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FSMA Compliance Update

Important reminders now that FSMA inspections are under way


During the AFIA Feed Production Education Program at IPPE on Wednesday morning, Gary Huddleston, American Feed Industry Association’s director of feed manufacturing and regulatory affairs, reminded attendees that as far as FSMA is concerned, “everything is required now.”

FDA Food Safety Modernization Act (FSMA), which was signed into law in 2011, is the most sweeping reform of food safety laws in more than 70 years.

“FSMA is on everyone’s mind,” says Huddleston. “It’s come through all its stages and everyone should be in compliance.”

Huddleston said that small businesses – those with less than 500 employees – can expect inspections to start in the fall. These inspections will combine CGMPs, medicated feed, BSE and more together, so expect the inspectors to be at the facility for several days, he says.

Huddleston had some other reminders:

  • A qualified individual training should be in place
  • A designated PCQI (Preventive Controls Qualified Individual) should also be in place
  • Hazard Analysis and Food Safety Plans required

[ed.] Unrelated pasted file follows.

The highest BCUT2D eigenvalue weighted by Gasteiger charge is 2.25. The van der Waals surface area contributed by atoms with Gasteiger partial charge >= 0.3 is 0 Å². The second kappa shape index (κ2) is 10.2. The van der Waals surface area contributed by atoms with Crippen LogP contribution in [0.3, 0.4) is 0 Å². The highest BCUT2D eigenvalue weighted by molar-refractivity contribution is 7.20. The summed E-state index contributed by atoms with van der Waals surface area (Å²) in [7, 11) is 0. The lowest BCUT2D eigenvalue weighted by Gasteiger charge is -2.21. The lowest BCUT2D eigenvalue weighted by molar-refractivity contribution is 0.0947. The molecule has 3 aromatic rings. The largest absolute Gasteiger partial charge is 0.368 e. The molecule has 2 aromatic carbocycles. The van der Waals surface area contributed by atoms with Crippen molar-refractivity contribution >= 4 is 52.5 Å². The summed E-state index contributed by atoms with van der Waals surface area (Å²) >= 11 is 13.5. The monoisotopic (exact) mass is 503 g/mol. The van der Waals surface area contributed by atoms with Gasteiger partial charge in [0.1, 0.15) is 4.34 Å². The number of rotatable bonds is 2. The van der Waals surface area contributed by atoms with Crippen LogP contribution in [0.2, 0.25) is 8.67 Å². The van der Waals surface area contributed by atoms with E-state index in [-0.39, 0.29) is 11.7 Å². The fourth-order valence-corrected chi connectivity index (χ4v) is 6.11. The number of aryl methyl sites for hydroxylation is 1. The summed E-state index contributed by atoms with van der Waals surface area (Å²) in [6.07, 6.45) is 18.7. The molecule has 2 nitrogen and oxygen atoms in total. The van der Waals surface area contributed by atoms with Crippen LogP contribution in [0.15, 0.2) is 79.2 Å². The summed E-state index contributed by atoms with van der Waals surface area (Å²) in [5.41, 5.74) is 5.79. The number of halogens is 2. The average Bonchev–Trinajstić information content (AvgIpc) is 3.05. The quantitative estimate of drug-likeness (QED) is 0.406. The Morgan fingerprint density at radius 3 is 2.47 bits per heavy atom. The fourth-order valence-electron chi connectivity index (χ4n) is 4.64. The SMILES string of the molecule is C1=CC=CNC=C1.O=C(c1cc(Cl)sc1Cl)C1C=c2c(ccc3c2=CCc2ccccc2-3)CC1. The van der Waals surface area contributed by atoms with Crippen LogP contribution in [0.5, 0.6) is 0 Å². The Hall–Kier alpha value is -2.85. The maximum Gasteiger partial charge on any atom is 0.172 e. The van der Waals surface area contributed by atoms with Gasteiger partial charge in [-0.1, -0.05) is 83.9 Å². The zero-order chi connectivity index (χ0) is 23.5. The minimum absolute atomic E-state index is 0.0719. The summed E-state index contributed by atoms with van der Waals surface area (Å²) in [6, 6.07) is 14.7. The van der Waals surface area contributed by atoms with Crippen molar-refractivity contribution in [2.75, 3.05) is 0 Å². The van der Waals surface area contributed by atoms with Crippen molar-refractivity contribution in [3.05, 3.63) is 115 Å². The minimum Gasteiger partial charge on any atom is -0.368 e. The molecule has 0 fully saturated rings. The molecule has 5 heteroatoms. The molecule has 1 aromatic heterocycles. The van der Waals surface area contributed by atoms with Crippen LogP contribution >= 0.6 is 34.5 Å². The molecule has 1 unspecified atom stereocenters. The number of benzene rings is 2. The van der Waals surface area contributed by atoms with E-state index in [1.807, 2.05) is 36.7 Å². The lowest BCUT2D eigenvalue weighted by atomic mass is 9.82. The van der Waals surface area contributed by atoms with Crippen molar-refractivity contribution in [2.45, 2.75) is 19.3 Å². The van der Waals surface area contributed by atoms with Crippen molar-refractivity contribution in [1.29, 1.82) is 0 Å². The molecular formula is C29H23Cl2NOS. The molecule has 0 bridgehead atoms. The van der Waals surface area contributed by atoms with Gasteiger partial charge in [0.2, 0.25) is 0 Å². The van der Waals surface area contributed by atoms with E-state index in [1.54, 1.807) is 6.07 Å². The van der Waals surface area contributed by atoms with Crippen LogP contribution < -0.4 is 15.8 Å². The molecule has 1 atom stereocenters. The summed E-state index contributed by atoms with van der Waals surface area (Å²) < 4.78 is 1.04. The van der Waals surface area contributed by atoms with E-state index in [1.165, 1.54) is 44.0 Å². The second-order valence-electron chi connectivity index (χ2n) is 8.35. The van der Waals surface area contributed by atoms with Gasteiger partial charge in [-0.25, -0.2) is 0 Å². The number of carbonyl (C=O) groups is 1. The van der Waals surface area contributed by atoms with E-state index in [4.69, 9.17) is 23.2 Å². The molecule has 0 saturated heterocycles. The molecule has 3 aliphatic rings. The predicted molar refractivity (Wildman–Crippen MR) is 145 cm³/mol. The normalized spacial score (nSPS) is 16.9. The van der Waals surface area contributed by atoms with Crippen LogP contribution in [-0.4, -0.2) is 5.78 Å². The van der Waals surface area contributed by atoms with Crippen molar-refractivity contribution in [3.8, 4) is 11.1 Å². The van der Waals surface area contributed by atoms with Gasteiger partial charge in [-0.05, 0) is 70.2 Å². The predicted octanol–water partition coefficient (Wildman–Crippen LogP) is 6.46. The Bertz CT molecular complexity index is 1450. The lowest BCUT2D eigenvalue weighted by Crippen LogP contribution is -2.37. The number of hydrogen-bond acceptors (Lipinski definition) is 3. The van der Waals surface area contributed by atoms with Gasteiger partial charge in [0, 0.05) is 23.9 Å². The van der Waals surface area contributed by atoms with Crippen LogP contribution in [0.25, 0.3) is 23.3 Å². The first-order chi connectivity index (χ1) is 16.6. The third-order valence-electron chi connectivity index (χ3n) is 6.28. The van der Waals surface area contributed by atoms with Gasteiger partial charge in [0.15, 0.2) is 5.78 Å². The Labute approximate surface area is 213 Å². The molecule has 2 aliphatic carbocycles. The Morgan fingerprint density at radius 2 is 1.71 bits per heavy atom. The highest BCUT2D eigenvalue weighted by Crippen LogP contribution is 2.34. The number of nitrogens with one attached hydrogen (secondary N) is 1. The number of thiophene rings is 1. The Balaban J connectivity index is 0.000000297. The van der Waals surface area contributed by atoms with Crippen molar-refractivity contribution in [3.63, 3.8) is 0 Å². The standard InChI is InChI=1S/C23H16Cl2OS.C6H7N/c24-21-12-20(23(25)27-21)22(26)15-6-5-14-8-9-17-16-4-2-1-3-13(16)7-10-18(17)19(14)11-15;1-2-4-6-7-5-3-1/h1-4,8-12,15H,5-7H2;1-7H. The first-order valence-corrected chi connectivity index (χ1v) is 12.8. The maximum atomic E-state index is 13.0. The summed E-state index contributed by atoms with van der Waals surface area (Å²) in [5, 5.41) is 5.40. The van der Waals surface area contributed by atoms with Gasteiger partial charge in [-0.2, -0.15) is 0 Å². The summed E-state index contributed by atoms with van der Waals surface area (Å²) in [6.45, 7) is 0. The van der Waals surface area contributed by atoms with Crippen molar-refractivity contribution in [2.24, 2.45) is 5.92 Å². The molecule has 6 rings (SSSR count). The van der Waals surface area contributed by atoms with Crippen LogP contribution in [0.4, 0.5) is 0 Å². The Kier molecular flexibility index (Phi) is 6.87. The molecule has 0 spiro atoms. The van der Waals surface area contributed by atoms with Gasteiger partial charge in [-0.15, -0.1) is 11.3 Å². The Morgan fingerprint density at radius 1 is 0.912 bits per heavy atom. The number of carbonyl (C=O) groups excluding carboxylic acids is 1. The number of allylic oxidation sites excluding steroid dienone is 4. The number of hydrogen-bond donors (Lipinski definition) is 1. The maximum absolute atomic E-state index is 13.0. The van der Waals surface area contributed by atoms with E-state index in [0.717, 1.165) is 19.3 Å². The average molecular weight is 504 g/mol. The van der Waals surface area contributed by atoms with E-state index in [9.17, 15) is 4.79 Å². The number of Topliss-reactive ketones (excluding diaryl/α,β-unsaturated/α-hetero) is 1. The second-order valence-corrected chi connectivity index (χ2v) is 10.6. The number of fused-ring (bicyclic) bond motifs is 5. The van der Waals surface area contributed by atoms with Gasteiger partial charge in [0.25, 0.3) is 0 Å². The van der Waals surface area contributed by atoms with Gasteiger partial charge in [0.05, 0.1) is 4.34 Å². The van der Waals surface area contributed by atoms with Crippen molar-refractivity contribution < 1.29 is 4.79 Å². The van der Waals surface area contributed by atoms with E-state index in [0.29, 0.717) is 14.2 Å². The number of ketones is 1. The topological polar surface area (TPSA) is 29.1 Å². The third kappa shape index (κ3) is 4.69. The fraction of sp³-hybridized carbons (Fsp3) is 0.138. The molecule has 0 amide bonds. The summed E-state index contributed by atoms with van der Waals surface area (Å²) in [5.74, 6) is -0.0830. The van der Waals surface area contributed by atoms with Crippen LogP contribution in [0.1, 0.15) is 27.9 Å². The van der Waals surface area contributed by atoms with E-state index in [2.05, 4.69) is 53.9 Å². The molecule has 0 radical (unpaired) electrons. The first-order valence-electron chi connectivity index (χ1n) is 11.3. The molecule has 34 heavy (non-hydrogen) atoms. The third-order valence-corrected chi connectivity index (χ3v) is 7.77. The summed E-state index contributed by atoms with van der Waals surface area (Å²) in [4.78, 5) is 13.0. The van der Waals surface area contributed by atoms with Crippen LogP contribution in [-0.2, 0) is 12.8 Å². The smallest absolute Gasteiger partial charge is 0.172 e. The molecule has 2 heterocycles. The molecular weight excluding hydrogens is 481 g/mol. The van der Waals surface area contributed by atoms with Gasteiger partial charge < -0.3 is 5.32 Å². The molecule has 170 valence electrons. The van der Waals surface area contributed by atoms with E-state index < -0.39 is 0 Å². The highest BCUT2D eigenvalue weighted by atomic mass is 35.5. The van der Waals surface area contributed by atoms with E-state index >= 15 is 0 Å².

• Sanitary transportation rule compliance required
  • FSVP rule compliance required

Huddleston also said AFIA has learned some from feed facilities that have gone through the inspection process what to expect.

“Most of the inspection have been CGMP inspections,” he says. “Not many have been preventive controls inspections.”

  • Inspector will do a walk-through of the plant
  • Pest control seems to be a major focus. “It’s best to get an outside pest control firm that understands FSMA rules,” says Huddleston.
  • Unlabeled containers and trash cans are frequent observations
  • Will ask to see QI training documentation
  • Will ask about PCQI and training, including who is it and how were they trained
  • Frequently, they are asking to see records for which they may not be entitled to see. “The FDA may ask to see your complaints,” he says. “Food safety complaints should be separate from other types. They only need to see food safety focused complaints.”
  • Will ask to see hazard analysis and food safety plan. “Have this ready to go – it’s required now,” says Huddleston.
  • Best preparation – know the rule!

Huddleston says there are several FDA FSMA guidance documents available. The best, he says, is #235 Current Good Manufacturing Practice Requirements for Food for Animals. There is a self-assessment tool (inspection checklist).

“As a facility manager, take this list and walk your plant with it,” he says. “It’s the best way to see through the eyes of an inspector.”

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